Here is our latest issue of market insights. Enjoy!
In This Week's Issue
• Weekly Snapshot
• Weekly Barometers
• Weekly Chart
• Really Banks, Really?
• Recommended Read
• Recommended Video
• S&P issues unprecedented downgrade of US credit rating from AAA status to AA+ (AP)
• U.S. economy adds 117,000 jobs, unemployment drops to 9.1% (Reuters)
• Yields on U.S. 10-year Treasury Notes fell below 2.5% on Thursday (Bloomberg)
• Spot Gold rallied to a new record high of $1,681.90 on Thursday (Reuters)
• Money market funds in the U.S. saw a $103-billion outflow amid debt drama (LA Times)
• The European Central Bank held interest rates steady at 1.5% (Economy.com)
• Japan sold one trillion yen ($12.5 billion) in efforts to tame currency appreciation (Reuters)
• The Euro area seasonally-adjusted unemployment rate was 9.9% in June 2011 (Eurostat)
• U.S. service firms experienced their weakest growth in 17 months in July (AP)
• Global manufacturing output has dropped back to the level it was at two years ago (Economist)
• Swiss National Bank cut interest rates in a move to cap a soaring Swiss Franc (Reuters)
• Ratings agencies Moody's and Fitch have confirmed the U.S. will keep AAA rating (Reuters)
• U.S. Senate authorized a bill to raise the debt ceiling by $2.4 trillion (AP)
Every now and then, the markets leave you speechless. This was one of those weeks. There was hardly any place to hide except for Treasuries and a rather choppy Gold in an ongoing flight to safety. So is there really a place to hide? Despite the U.S. credit ratings downgrade by S&P, the markets still believe, at least until market close on Friday, that U.S. Treasuries are the safest bet among increasingly fewer choices.
In terms of equities, a lot of this week’s volatility had to do with technical trading factors. When the S&P500 fell through an important technical support at 1250, a level which everyone seemed to agree upon, sell orders were triggered and the markets headed South all the way to 1163 for the S&P 500.
From our perspective, the stock market sell-off is a concern. However, the larger issues are looming over the fate of the U.S. status as the largest, safest and most liquid capital markets. If the value of the Dollar continues to erode, any nominal returns in U.S. stocks will be eroded by returns measured in other currencies or other hard assets such as precious metals.
In the early 70’s it took over 4 Swiss Francs to buy 1 US Dollar. Today, it takes less than 80 Swiss cents to buy 1 Dollar. At the same time, the yields on U.S. Treasuries are near historic lows, alarmingly close to the lowest yields we witnessed during the financial crisis. For now, there is no visible change in trend. U.S. Treasuries continue to stay within the long-term trend of super-low interest rates while the value of the Dollar against some other hard currencies continues to erode. It does however beg the question as to how much longer we can play this game of charades i.e. convince the world that this is the safest place to invest and, while incurring yet more debt, offering increasingly lower real returns. This logic has defied me for some time now; it eventually defied Standard & Poors as well. Perhaps the historic downgrade from AAA to AA+ is another symptom of what has often been called the “new normal.” Perhaps reason will continue to take an extended holiday and real rates will continue to erode. A long time ago, someone said: “Hard to see the future is, the dark side clouds everything…”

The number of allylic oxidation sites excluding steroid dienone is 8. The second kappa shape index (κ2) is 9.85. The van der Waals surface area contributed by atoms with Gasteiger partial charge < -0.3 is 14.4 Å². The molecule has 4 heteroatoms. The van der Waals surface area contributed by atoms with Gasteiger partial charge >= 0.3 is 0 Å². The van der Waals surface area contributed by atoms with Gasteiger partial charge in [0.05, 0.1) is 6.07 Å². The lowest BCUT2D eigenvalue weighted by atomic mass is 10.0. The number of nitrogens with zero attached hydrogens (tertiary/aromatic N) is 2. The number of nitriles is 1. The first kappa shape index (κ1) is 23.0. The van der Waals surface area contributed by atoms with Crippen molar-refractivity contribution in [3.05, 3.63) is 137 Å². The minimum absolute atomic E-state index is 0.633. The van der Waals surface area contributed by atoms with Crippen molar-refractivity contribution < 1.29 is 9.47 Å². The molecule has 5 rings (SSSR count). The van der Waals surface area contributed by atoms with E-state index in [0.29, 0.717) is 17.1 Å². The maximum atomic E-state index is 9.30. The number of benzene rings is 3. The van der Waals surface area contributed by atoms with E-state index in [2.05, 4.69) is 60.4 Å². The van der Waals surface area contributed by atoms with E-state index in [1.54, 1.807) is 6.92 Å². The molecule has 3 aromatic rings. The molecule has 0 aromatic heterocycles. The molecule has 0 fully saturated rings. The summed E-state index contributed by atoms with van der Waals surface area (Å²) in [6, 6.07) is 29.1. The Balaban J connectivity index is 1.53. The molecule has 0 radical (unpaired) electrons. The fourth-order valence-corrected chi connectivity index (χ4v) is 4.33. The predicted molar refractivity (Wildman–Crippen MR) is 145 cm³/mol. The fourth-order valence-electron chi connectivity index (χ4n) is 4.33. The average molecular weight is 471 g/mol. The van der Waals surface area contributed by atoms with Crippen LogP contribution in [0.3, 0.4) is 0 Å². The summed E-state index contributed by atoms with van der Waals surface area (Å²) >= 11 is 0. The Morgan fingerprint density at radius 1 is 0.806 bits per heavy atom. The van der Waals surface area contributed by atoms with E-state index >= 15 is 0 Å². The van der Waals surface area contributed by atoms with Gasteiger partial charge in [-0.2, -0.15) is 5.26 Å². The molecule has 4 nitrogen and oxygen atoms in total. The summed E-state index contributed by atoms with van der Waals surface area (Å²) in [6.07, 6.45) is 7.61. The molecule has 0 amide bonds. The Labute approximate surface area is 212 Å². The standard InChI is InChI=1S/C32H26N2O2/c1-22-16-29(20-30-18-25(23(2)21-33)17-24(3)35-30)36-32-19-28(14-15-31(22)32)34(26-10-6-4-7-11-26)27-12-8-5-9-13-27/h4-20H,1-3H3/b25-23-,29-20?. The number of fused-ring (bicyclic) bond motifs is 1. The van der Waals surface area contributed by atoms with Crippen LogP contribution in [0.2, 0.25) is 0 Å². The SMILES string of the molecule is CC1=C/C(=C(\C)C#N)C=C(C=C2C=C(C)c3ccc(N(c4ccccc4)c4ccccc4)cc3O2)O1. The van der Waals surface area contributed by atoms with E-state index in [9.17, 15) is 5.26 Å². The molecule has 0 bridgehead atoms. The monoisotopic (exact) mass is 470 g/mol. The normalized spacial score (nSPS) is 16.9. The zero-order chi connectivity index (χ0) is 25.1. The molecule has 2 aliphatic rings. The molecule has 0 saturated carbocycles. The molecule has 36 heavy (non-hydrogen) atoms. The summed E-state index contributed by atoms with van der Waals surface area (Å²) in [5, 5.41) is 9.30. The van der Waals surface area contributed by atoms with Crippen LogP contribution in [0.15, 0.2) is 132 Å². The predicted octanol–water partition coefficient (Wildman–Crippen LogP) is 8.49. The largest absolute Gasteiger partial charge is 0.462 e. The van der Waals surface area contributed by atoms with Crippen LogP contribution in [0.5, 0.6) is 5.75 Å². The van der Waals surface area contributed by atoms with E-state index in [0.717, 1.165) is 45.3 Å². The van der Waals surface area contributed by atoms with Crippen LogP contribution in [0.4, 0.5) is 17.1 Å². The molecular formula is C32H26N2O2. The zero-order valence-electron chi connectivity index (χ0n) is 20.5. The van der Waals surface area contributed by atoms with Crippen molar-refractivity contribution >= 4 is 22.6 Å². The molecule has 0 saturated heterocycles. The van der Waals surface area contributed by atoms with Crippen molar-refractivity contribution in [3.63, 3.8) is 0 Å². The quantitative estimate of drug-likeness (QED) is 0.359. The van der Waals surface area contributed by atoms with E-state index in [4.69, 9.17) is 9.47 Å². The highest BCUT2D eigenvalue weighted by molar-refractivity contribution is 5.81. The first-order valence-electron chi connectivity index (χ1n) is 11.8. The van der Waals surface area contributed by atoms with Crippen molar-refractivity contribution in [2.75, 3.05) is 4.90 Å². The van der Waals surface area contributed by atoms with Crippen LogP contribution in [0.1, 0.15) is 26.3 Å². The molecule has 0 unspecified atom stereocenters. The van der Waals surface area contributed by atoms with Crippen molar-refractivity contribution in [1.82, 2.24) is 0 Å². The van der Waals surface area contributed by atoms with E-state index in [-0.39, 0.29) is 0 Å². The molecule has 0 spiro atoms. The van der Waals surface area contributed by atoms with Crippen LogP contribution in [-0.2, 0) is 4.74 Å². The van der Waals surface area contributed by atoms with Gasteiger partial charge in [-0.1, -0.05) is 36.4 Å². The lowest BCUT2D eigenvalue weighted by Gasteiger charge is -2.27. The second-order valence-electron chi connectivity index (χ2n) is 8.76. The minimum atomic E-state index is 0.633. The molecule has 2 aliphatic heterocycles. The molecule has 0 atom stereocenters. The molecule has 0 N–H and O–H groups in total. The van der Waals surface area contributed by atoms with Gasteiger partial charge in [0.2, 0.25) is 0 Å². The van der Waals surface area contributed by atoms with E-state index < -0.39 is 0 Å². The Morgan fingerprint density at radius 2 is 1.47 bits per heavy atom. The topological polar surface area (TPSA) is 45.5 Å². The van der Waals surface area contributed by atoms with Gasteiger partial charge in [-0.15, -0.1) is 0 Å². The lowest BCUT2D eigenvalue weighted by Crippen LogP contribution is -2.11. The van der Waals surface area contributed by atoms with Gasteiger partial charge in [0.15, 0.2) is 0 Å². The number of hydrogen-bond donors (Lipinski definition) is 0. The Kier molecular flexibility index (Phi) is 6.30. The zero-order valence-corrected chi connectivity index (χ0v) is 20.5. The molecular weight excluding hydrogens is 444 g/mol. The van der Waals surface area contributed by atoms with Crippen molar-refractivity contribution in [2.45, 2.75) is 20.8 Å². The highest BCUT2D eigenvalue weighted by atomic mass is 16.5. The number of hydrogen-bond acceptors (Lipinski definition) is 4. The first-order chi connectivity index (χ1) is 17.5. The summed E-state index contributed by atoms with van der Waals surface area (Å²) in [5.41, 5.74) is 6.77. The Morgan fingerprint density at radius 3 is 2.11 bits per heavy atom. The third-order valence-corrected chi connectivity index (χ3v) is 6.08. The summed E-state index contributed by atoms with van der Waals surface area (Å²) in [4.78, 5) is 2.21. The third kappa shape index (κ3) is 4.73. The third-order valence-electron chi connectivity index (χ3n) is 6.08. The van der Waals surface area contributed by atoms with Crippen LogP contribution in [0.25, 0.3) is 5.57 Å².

While we cannot predict the future, we do know that the markets will continue to play out numerous scenarios in an increasingly complex and highly leveraged game of charades. Buckle up!Really Banks, Really?
Speaking of twisted logic...for those who need a reminder that capitalism as we knew it has run its course, please consider:
BNY Mellon to charge on $50m-plus deposits
And in case you're still in the camp of those who don't hate banks enough already, this story will help you change camps. Having been brought to their knees just a couple of years ago, the banks came begging asking taxpayers for bailout money. Now they are back to record bonuses, fewer of them and too bigger to fail, their CEO's must feel vindicated and rightly so because the general public appears too complacent and lets them get away with murder. Don't get me wrong, the majority of people who work for banks are decent and hard working. But the bank as an institution can no longer survive if it continues to slaughter its most important and possibly the only real cash cow: The customer.
Should we feel sorry for those with cash holdings of over $50M? Probably not, but this story speaks to the larger trend of banks holding our hard earned cash and instead of paying us a decent return on savings, they continue to find ways to charge fees. Why people aren't in the streets yet and seriously call into question the existence of these greed-driven behemoths beats me.
George Orwell would have been proud of this kind of doublespeak BNY Mellon used in a letter to clients:
The “extraordinary deposits” meant that fees were necessary to safeguard the “quality and strength” of its balance sheet.
Really banks, really? In Greece, people took to the streets because their retirement age of 55 was at stake. In this country people have been swallowing up the misdeeds of a few highly paid at the top while continuing to work longer, harder and for lower real wages. What else must people endure before a real run on the banks occurs?
The battle over deficits and the debt ceiling is finally over, or is it? Please consider: Washington’s battle is a diversion
When talking about US debt and about the future of the risk-free rate, one cannot forget the largest debtor’s biggest creditor: China. Please consider an insightful interview with Niall Ferguson: Ferguson Says China Saw Currency Risk in U.S. Debt Talks.
Good luck and good investing!
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